The good news is that if the Earth’s rotation stopped, we wouldn’t fall off. With water pushed to the poles, we could walk on land around the entire equator, but it would be a very inhospitable place, as Dr Karl Kruszelnicki explains.
We know that the rotation of the Earth is gradually slowing down. But what would happen if God, the devil or aliens suddenly and completely stopped our planet from rotating on its axis of spin? Luckily, thanks to improved knowledge about our planet, geographers can now give us the answers.
Of course, if you suddenly stopped the Earth from spinning, most of our planet would rapidly become very inhospitable.
Half of the planet would almost continuously face the heat of the Sun, while half would face the cold of space.
Life could continue in a narrow twilight zone between the hot and cold halves. But this twilight zone would slowly creep around the planet over the period of a year, as the Earth did its annual orbit around the Sun.
What Would Happen?
To make it easier to work out what would happen, let’s pretend the oceans don’t freeze on the cold side, or evaporate on the hot side. And let’s look only at centrifugal force, which should really be called centripetal force.
Over several billion years, this force, which effectively pushes outwards, has made the planet a bit fatter around the middle. So the diameter of the Earth measured through the equator is today about 21.4 kilometres more than the diameter of the Earth measured through the poles.
But this bulge in the solid Earth took billions of years to slowly develop. This is because the solid matter moved only very slowly in response to the outward force caused by the spin of the planet.
But the liquid water in the oceans is far more mobile and responsive to forces. So the Earth’s spin has pushed up this liquid water to an ‘abnormal’ elevation of about eight kilometres.
In other words, at the equator, thanks to the spinning Earth, the water has been pushed up some eight kilometres higher than in the case of the Earth having no spin.
But today, on the entire equator, the deepest part of the oceans is only about 5.75 kilometres.
So take away the spin and you take away all water at the equator.
If the Earth were to stop spinning on its axis, gradually the oceans would migrate towards the poles from the equator. At first, only small regions of terra firma around the equator would rise out of the retreating waters.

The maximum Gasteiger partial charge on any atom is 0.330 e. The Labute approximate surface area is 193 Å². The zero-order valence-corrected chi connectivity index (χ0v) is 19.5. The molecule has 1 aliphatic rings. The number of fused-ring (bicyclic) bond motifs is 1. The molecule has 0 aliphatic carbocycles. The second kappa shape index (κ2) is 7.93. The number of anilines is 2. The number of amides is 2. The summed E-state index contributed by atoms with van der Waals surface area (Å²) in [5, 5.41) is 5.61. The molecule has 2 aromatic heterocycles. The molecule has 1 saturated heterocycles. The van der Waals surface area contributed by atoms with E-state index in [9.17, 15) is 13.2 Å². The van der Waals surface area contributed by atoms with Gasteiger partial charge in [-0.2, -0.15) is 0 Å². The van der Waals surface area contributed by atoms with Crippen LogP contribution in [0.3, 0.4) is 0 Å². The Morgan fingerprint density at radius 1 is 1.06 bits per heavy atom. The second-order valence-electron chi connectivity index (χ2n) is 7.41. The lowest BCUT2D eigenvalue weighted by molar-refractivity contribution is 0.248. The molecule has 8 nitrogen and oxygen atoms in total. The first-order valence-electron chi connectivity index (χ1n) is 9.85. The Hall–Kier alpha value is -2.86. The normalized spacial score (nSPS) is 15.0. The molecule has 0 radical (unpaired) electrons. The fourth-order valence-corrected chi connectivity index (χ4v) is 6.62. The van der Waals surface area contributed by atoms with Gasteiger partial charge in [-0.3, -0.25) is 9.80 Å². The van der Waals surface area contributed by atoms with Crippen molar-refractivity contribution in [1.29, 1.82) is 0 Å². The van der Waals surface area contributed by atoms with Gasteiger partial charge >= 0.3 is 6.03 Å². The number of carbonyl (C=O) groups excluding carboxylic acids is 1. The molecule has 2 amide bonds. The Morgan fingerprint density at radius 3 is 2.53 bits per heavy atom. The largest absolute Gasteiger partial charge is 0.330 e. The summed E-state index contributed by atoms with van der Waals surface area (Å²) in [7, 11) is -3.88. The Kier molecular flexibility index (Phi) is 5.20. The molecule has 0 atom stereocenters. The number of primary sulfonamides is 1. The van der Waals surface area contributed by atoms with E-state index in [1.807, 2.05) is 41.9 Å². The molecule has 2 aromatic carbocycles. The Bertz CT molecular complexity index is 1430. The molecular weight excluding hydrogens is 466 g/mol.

You could travel around the Earth on the equator and stay entirely on dry land
Eventually, there would be a huge mega-continent wrapped continuously around the Earth at the equator. You could travel around the Earth on the equator and stay entirely on dry land—ignoring the freezing cold on the night side, and the searing heat on the day side.
The water that left the equatorial regions would have to go somewhere, and that ‘somewhere’ would be the poles. There would be two totally disconnected polar oceans on each side of the equatorial mega-continent.
Canada would be entirely underwater
In the north, Canada would be entirely underwater. And roughly following the line of the border of current-day USA and Canada, all of Greenland, as well as the northern plains of Siberia, Asia and Europe would be underwater. But Spain would mostly stay above water.
On the other side of the equator, the new southern ocean would start roughly on a line running through current-day Canberra. Africa would be joined to Madagascar, while Australia would be joined to New Guinea and Indonesia.
It turns out that the underwater basin around the South Pole is much bigger than the one around the North Pole.
So the new southern ocean would be lower. Because it’s a bigger ‘bowl’ with a greater capacity, its sea level would be about 1.4 kilometres lower than the sea level of the new northern ocean.
Now it’s not just the spin of the Earth that has given us today’s eight-kilometer-high bulge of water at the equator.
The Gravity factor
The other factor is gravity. The poles are about 10 kilometers closer to the center of the Earth than the equator, so the gravity is ever so slightly stronger at the poles.
This would be another factor drawing the water away from the equator.
Our spinning Earth is in fact slowing down
Our spinning Earth is in fact slowing down. Billions of years in the past, the faster-spinning Earth had a bigger bulge around the equator, and billions of years in the future, the slowed-down Earth will have a smaller bulge, and will be closer to a sphere.
In fact, this slowing of the spin is why we have to add an extra second into our clocks every 500 days or so. I’ll talk more about that, next time.
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